Ndalimpinga Iita WINDHOEK (Xinhua) --
On a Sunday afternoon, in a
far flung village in northern Namibia’s Omusati Region, Hileni
Kampangu sees off her two children to Sunday school. There and
then, she multi-tasks between breast-feeding a small baby and
tinkling a three-year-old girl.
are a handful. Being a young mother of four is no child’s
play,” Kampungu said as she juggles between giving attention
to the children.
greatest wish is not to have any more children. But this might
just be a wish, as exclusion from negotiating safer sex and
discussing family planning with her partner may shatter that,
is my fourth child, and by the look of things, it will not be
the last,” she told Xinhua on Sunday afternoon.
is one of the rural women finding it hard to negotiate safer
sexual practices with their partners, let alone family planning.
to 28-year-old Kampangu, she finds it hard to negotiate and
discuss family planning with her partner.
am not very comfortable openly speaking about sexual matters
with him. In addition, he rejects my suggestions to have no
longer bear children, reasoning that he needs to prove his
manhood, which he argues is determined by the number of
children he fathers,” she said.
shared that the community and society do not make things easy
is the mindset here. Many people in our community were raised
to believe that a woman should be submissive to a man at all
times and in all ways, which is seen as a sign of
obedience,” she said.
is not alone. Her younger neighbor, aged 25, courted by a
37-year-old man, finds herself in a similar situation. Ndemutya
Tutaleni, a mother of four at 25 too has a tale to tell.
we have attended the family planning session together, he
convinced me that the nurse is jealous of me because she is
not able to have more children,” said Tutaleni.
wish I could decide, but who will support me? My family also
believe that the more children the merrier. However, taking
care of four children all under the age of 10 is not easy,
given that I have an inconsistent income. My partner is not
very supportive with the children on a regular basis, yet he
boasts of having a soccer team. He has six other children
already,” she said on Sunday.
the Ministry of Health and Social Services and nonprofit
organisations’ efforts to decentralize health and sexual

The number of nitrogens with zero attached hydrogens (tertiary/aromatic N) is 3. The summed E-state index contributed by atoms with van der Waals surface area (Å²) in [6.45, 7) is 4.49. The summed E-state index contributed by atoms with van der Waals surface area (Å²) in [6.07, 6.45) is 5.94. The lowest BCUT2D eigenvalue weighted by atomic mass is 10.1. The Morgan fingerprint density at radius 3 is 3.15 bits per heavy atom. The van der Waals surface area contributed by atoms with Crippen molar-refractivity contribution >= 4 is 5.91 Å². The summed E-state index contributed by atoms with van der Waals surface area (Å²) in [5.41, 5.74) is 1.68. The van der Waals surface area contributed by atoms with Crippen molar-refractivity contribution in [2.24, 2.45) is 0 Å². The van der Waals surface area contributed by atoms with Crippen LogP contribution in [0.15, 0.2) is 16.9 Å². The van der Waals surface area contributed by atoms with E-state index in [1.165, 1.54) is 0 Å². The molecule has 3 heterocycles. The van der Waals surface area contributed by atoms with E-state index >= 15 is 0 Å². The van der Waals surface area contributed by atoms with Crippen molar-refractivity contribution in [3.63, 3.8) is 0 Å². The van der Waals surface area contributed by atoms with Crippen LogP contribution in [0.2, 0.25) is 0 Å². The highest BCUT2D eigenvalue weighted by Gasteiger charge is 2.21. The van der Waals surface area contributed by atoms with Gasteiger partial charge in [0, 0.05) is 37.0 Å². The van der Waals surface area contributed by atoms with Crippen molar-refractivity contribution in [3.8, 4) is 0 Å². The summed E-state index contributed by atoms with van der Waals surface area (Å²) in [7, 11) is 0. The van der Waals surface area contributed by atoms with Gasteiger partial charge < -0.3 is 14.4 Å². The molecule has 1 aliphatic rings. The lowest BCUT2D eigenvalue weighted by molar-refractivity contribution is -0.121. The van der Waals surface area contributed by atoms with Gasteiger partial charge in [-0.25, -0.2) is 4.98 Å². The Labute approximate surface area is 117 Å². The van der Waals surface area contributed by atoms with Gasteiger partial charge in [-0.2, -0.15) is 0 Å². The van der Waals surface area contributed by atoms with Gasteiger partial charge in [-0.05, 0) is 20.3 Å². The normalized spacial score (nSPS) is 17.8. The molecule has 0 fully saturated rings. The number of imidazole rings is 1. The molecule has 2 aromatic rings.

health services such as condom distribution and contraceptives
to rural Namibia, Tutaleni said it’s hard to break away from
ministry distributes close to 25 million condoms annually at
identified outlets such as local shops, shebeens, clinics and
health centers in villages. The ministry spends over 20 million
Namibian dollars on purchasing condoms annually.
from the Ministry of Health and Social Services also shows that
a certain percentage in rural areas do utilize condoms as a
means of prevention of HIV and other sexually transmitted
infections and unwanted pregnancies as well as family planning.
the face of rapid sensitization, education on radio and
campaigns by health officials, still, Tutaleni negotiating
rights for protected sex with her partner remains a taboo in
their domiciliary. “When I get back home, the decision lies
with my male partner because of traditional setting we grew up
in, where men are the decision makers. Unfortunately this trend
still holds in my area,” she said.
Tukwatha is an elderly woman in the area. She believes that
there is a need to break this cycle, starting by educating young
then again, young girls of nowadays do not listen. We tell
them to get an education and commit to it, yet they go astray.
When things go wrong, they want to reverse their situation. By
then the damage is already done,” Tukwatha added.
also need to change the traditional practices and the mindset
currently prevailing in our community. It needs to change, “
Sheila Tlou, the Director of the UNAIDS Regional Support Team
for Eastern and Southern Africa, said during a visit to Namibia
in April that to address challenges on sexual health amongst
young people, Eastern and Southern African countries can do more
to reach out to young people, through implementing comprehensive
sexuality education, inclusive of both boys and girls to enhance
the provision of services.
and Southern African countries have good facilities such as
health care centers in place, but we need to ensure that these
centers to translate into good indicators,” she added.
added that sexual health education amongst young people should
also actively involve leaders at grassroots level.
cultural leaders need to be part and parcel of the equation
and actively engaged in sexual education efforts targeted
towards young people,” she said.